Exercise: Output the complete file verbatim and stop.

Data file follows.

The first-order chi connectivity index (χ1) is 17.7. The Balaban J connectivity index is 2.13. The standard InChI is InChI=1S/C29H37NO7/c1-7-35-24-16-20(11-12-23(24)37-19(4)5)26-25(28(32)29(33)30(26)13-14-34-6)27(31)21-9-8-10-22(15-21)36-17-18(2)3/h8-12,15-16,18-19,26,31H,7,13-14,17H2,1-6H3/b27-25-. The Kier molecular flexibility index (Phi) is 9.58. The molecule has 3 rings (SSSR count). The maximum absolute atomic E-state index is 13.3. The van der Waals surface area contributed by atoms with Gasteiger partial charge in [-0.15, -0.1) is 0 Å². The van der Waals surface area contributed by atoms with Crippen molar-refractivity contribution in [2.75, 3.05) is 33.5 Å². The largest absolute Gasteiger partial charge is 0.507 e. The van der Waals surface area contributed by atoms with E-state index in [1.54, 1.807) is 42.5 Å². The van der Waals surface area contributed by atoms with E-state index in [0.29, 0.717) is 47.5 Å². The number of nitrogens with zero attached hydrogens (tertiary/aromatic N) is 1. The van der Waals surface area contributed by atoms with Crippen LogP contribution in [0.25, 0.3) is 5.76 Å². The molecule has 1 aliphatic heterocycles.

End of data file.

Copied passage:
The first-order chi connectivity index (χ1) is 17.7. The Balaban J connectivity index is 2.13. The standard InChI is InChI=1S/C29H37NO7/c1-7-35-24-16-20(11-12-23(24)37-19(4)5)26-25(28(32)29(33)30(26)13-14-34-6)27(31)21-9-8-10-22(15-21)36-17-18(2)3/h8-12,15-16,18-19,26,31H,7,13-14,17H2,1-6H3/b27-25-. The Kier molecular flexibility index (Phi) is 9.58. The molecule has 3 rings (SSSR count). The maximum absolute atomic E-state index is 13.3. The van der Waals surface area contributed by atoms with Gasteiger partial charge in [-0.15, -0.1) is 0 Å². The van der Waals surface area contributed by atoms with Crippen molar-refractivity contribution in [2.75, 3.05) is 33.5 Å². The largest absolute Gasteiger partial charge is 0.507 e. The van der Waals surface area contributed by atoms with E-state index in [1.54, 1.807) is 42.5 Å². The van der Waals surface area contributed by atoms with E-state index in [0.29, 0.717) is 47.5 Å². The number of nitrogens with zero attached hydrogens (tertiary/aromatic N) is 1. The van der Waals surface area contributed by atoms with Crippen LogP contribution in [0.25, 0.3) is 5.76 Å². The molecule has 1 aliphatic heterocycles.